1) Most people don’t play their best when they’re getting crushed – so why choose this moment to play more?

      2) It’s a results-orientated, short-termist outlook. Day-to-day goals should be volume-based, for volume is entirely within your control and results are at the mercy of variance.

      3) Poker is about making good decisions. You may or may not get unstuck by busting past your volume target, but regardless of outcomes, doing so is likely to be a bad decision – something that should be anathema to a poker player.

      It’s clear that there is a severe logic breakdown, when it is spelled out like this. Unfortunately, the poker world is littered with people offering bad advice.

      So next time you feel the urge to slack off and quit your session early, ask yourself this:

      ‘Am I behaving like a taxi driver?’


      If this article strikes a chord with you, why not give it a share on Twitter and Facebook?

      Follow Christy on Twitter
    • Tim64
      Tim64
      Black
      Joined: 02.11.2008 Posts: 7,403
      Welcome, poker legend! Subscribed, ofc :)
    • casy151
      casy151
      Basic
      Joined: 31.07.2014 Posts: 14
      Thanks Tim, that's a great compliment from someone whose game I respect greatly :)

      All the best,

      Christy
    • FFRRAANNKKIIEE
      FFRRAANNKKIIEE
      Silver
      Joined: 30.12.2010 Posts: 3,107
      Hi casy151,

      Very nice blog,

      I'm definitely following,

      Please keep us updated :)
      Fran
    • casy151
      casy151
      Basic
      Joined: 31.07.2014 Posts: 14
      Brian take the train a lot. When he is travelling solo, he likes to read a book and relax. There are days, however, when groups of boisterous teens or arguing couples ruin his relaxing journey.

      ‘Those inconsiderate so-and-sos’ thinks Brian, ‘how could anybody be so rude and oblivious to the noise they’re making? Anybody making that much commotion on a public train is clearly a selfish person. I bet they were brought up badly by their parents.’

      This time it’s different!

      A week later, and Brian is travelling to the cup final with his friends. Some beers get cracked open, a sing-song is started. Brian is loving every second when a middle-aged lady catches his eye. He knows exactly what she’s thinking: ‘those inconsiderate so-and-sos…’

      But this is different. It’s the cup final! Brian is with the guys! He hasn’t seen some of them for years! Plus, it’s a one-off. Brian doesn’t usually act like this…

      Can you relate to Brian?

      Here’s the crucial bit: when reflecting on others, we tend to use their behaviour to make judgments as to their character. Someone who is obnoxious in public is a rude person.

      When reflecting on ourselves, we tend to use circumstances to explain our behaviour. When we are obnoxious in public, it is because of the external factors. It is cup final day, or it is because we are excited at catching up with friends.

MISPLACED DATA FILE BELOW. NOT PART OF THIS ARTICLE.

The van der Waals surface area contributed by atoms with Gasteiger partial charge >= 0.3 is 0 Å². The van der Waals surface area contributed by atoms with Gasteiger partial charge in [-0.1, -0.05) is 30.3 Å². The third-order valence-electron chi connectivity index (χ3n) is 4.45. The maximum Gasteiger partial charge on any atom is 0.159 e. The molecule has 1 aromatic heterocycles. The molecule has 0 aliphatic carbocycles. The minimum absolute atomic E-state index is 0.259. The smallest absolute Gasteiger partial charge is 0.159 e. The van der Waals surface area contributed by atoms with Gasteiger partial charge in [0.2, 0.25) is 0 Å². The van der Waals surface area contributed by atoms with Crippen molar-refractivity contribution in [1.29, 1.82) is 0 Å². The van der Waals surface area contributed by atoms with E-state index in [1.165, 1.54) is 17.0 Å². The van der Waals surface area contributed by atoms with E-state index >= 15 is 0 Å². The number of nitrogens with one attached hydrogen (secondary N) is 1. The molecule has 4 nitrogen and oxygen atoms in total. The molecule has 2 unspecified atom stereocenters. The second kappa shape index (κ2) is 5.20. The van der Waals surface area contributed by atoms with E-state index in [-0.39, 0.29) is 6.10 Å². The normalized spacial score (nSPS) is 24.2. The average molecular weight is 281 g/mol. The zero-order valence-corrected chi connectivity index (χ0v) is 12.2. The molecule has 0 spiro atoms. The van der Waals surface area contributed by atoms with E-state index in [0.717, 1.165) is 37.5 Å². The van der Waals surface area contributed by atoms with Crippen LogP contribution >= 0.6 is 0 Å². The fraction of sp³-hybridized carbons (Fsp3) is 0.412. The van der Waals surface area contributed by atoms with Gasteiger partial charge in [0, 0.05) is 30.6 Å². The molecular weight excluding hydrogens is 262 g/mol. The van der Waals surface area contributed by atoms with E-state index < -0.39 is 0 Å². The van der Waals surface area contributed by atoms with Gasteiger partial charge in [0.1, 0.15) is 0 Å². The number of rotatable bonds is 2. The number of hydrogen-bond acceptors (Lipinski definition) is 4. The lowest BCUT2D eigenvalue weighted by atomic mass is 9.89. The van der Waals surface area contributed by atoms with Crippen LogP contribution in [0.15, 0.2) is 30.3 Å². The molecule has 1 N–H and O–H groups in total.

We do not re-evaluate our character because of our actions, but we do use them to evaluate the character of others.

      This is called correspondence bias.


      In poker, we are quick to label players as fish (or nits, or nutters, or whatever) based on a hand that we deem bizarre. We use scanty evidence to make judgments as to the character of our opponents, deeming them tilt-monkeys or probable-drunks or likely-degens, because they played a hand of poker a little strangely.

      However, when we make a reckless re-jam or a loose call, we dismiss it as a mis-read or a mis-click or a mystery. We blame the circumstances – often with due reason – for our errors in judgment. Even when we know that we are on tilt, we write it off as an anomalous development which is not representative of our typical poker game.

      Character vs Behaviour

      There are people who have multiple affairs or who commit fraud or who bite other players on the football pitch who will argue that they are not bad people, but they had a momentary lapse in judgment.

      Outsiders looking in, so quick to judge, will label them ‘scumbags’ and speculate that they are bad parents, liabilities as employees, and selfish in all aspects of life.

      Brian on the train will argue that he acted selfishly, but is not a selfish person. Then in his next breath, he will argue that the couple having a shouting match on the train are selfish people and terrible partners and bad parents.

      Correspondence bias in poker can be kept in check by refraining from making judgments as to the character or traits of opponents, based on moves that could be explained by circumstances (game flow, erroneous belief in fold equity, mass-multi-tabling mis-clicks etc).

      And, by extension, it is important to task your poker coach with keeping you in check when it comes to justifying your own play. Sometimes you will be on tilt and eager to blame it on external factors. Make your coach earn their money by keeping a close eye on the development of leaks that you are eager to blame on easily-explainable errors.

      Does correspondence bias ring a bell with you? Have a little think about scenarios in which you are too quick to extend your judgments as to behaviour onto their character, and let me know in the thread :)